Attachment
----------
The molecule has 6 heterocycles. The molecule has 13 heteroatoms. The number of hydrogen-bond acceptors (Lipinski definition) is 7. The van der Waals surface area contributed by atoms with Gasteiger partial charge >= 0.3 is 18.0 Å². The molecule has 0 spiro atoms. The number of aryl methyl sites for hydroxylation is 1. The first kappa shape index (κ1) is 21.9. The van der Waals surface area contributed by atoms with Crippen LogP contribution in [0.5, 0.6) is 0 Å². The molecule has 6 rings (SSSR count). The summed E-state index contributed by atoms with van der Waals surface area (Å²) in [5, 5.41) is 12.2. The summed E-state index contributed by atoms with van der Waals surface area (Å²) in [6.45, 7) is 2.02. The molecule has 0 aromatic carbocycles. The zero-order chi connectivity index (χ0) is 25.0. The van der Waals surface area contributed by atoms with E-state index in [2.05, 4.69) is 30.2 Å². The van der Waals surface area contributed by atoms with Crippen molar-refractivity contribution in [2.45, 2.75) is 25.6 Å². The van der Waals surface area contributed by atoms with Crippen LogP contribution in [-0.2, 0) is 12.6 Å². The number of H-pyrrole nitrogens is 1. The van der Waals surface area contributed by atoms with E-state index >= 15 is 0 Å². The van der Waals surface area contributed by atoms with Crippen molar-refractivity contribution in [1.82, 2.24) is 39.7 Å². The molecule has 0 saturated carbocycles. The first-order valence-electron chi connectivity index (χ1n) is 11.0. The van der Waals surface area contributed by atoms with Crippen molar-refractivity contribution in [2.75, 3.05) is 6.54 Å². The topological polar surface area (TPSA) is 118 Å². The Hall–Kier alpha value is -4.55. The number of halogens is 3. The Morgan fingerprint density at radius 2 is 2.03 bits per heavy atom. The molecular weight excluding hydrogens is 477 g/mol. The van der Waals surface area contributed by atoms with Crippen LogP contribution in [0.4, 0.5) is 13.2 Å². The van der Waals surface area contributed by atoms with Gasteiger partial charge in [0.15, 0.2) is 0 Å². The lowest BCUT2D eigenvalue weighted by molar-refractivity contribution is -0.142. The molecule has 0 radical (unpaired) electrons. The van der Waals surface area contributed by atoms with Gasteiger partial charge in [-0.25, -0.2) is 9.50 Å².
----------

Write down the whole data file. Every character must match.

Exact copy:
The molecule has 6 heterocycles. The molecule has 13 heteroatoms. The number of hydrogen-bond acceptors (Lipinski definition) is 7. The van der Waals surface area contributed by atoms with Gasteiger partial charge >= 0.3 is 18.0 Å². The molecule has 0 spiro atoms. The number of aryl methyl sites for hydroxylation is 1. The first kappa shape index (κ1) is 21.9. The van der Waals surface area contributed by atoms with Crippen LogP contribution in [0.5, 0.6) is 0 Å². The molecule has 6 rings (SSSR count). The summed E-state index contributed by atoms with van der Waals surface area (Å²) in [5, 5.41) is 12.2. The summed E-state index contributed by atoms with van der Waals surface area (Å²) in [6.45, 7) is 2.02. The molecule has 0 aromatic carbocycles. The zero-order chi connectivity index (χ0) is 25.0. The van der Waals surface area contributed by atoms with E-state index in [2.05, 4.69) is 30.2 Å². The van der Waals surface area contributed by atoms with Crippen molar-refractivity contribution in [2.45, 2.75) is 25.6 Å². The van der Waals surface area contributed by atoms with Crippen LogP contribution in [-0.2, 0) is 12.6 Å². The number of H-pyrrole nitrogens is 1. The van der Waals surface area contributed by atoms with E-state index >= 15 is 0 Å². The van der Waals surface area contributed by atoms with Crippen molar-refractivity contribution in [1.82, 2.24) is 39.7 Å². The molecule has 0 saturated carbocycles. The first-order valence-electron chi connectivity index (χ1n) is 11.0. The van der Waals surface area contributed by atoms with Crippen molar-refractivity contribution in [2.75, 3.05) is 6.54 Å². The topological polar surface area (TPSA) is 118 Å². The Hall–Kier alpha value is -4.55. The number of halogens is 3. The Morgan fingerprint density at radius 2 is 2.03 bits per heavy atom. The molecular weight excluding hydrogens is 477 g/mol. The van der Waals surface area contributed by atoms with Crippen LogP contribution in [0.4, 0.5) is 13.2 Å². The van der Waals surface area contributed by atoms with Gasteiger partial charge in [0.15, 0.2) is 0 Å². The lowest BCUT2D eigenvalue weighted by molar-refractivity contribution is -0.142. The molecule has 0 radical (unpaired) electrons. The van der Waals surface area contributed by atoms with Gasteiger partial charge in [-0.25, -0.2) is 9.50 Å².